Sweden drops ‘Gender-Affirming’ care for children, replacing it with ‘psychosocial support’ for the bodies they have

The Swedish National Board of Health and Welfare (NBHW) recently published new treatment guidelines which completely abandon recommendations that children with gender identity issues undergo so-called “gender-affirming care.”

Sweden’s new treatment guidelines for youth with “gender dysphoria,” which came out last week, say that the first line of treatment should be psychosocial support rather than giving kids dangerous drugs to stop puberty or mutilating their bodies.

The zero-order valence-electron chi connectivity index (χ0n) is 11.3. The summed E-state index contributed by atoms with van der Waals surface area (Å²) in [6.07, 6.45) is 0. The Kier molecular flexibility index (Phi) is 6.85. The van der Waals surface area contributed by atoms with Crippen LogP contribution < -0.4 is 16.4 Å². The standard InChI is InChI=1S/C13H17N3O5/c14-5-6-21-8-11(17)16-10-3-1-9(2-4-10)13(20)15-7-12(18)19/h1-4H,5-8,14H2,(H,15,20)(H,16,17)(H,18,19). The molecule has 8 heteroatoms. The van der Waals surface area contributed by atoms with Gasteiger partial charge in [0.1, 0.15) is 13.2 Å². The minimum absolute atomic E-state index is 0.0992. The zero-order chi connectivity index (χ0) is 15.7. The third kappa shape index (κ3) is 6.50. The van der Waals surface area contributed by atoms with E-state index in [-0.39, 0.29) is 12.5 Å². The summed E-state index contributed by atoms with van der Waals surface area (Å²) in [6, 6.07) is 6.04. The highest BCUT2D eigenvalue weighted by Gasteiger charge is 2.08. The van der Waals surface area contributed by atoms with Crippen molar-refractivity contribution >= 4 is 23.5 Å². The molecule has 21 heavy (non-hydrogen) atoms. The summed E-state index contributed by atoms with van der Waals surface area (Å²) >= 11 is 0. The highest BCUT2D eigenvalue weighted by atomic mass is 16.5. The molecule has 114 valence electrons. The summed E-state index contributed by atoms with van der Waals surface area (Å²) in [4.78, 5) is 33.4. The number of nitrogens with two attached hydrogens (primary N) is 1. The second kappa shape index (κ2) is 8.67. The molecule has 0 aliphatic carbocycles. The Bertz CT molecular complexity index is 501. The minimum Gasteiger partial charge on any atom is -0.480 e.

“Psychosocial support that helps the young person live with the body’s pubertal development without medication needs to be the first option when choosing care measures,” the new guidelines read.

According to NBHW, “the risks of puberty suppressing treatment with GnRH-analogues and gender-affirming hormonal treatment currently outweigh the possible benefits, and that the treatments should be offered only in exceptional cases.”

“Although the prevalence of detransition is still unknown, the knowledge that it occurs and that gender confirming treatment thus may lead to a deteriorating of health and quality of life (i.e. harm), is important for the overall judgment and recommendation,” the new guidelines explain.

Another factor that played a role in Sweden’s decision to ditch WPATH’s guidelines was the sharp rise in the number of young people with gender dysphoria for no clear reason, especially among teenage girls who had never had gender distress before.

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